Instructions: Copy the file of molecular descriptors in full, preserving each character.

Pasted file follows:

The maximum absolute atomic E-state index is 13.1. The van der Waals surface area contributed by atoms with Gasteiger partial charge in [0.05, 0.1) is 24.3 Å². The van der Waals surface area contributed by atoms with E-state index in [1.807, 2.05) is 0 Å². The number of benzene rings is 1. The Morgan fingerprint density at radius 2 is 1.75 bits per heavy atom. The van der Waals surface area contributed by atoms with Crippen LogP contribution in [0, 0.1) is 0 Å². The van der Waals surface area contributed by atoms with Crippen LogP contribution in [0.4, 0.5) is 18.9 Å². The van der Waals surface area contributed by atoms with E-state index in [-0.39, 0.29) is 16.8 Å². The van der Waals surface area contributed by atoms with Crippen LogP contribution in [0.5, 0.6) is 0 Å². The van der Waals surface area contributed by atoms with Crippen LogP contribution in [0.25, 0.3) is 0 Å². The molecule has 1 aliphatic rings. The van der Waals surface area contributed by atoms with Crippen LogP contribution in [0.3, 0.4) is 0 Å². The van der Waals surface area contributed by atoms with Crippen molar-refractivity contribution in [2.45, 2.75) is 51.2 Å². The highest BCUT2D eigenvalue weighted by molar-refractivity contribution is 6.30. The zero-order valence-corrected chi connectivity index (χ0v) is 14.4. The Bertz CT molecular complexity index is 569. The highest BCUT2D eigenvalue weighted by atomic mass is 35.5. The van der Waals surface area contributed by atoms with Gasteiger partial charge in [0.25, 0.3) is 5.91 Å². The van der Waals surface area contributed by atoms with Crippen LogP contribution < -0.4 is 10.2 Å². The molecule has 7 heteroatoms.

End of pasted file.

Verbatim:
The maximum absolute atomic E-state index is 13.1. The van der Waals surface area contributed by atoms with Gasteiger partial charge in [0.05, 0.1) is 24.3 Å². The van der Waals surface area contributed by atoms with E-state index in [1.807, 2.05) is 0 Å². The number of benzene rings is 1. The Morgan fingerprint density at radius 2 is 1.75 bits per heavy atom. The van der Waals surface area contributed by atoms with Crippen LogP contribution in [0, 0.1) is 0 Å². The van der Waals surface area contributed by atoms with Crippen LogP contribution in [0.4, 0.5) is 18.9 Å². The van der Waals surface area contributed by atoms with E-state index in [-0.39, 0.29) is 16.8 Å². The van der Waals surface area contributed by atoms with Crippen LogP contribution in [0.5, 0.6) is 0 Å². The van der Waals surface area contributed by atoms with Crippen LogP contribution in [0.25, 0.3) is 0 Å². The molecule has 1 aliphatic rings. The van der Waals surface area contributed by atoms with Crippen LogP contribution in [0.3, 0.4) is 0 Å². The van der Waals surface area contributed by atoms with Crippen molar-refractivity contribution in [2.45, 2.75) is 51.2 Å². The highest BCUT2D eigenvalue weighted by molar-refractivity contribution is 6.30. The zero-order valence-corrected chi connectivity index (χ0v) is 14.4. The Bertz CT molecular complexity index is 569. The highest BCUT2D eigenvalue weighted by atomic mass is 35.5. The van der Waals surface area contributed by atoms with Gasteiger partial charge in [0.25, 0.3) is 5.91 Å². The van der Waals surface area contributed by atoms with Crippen LogP contribution < -0.4 is 10.2 Å². The molecule has 7 heteroatoms.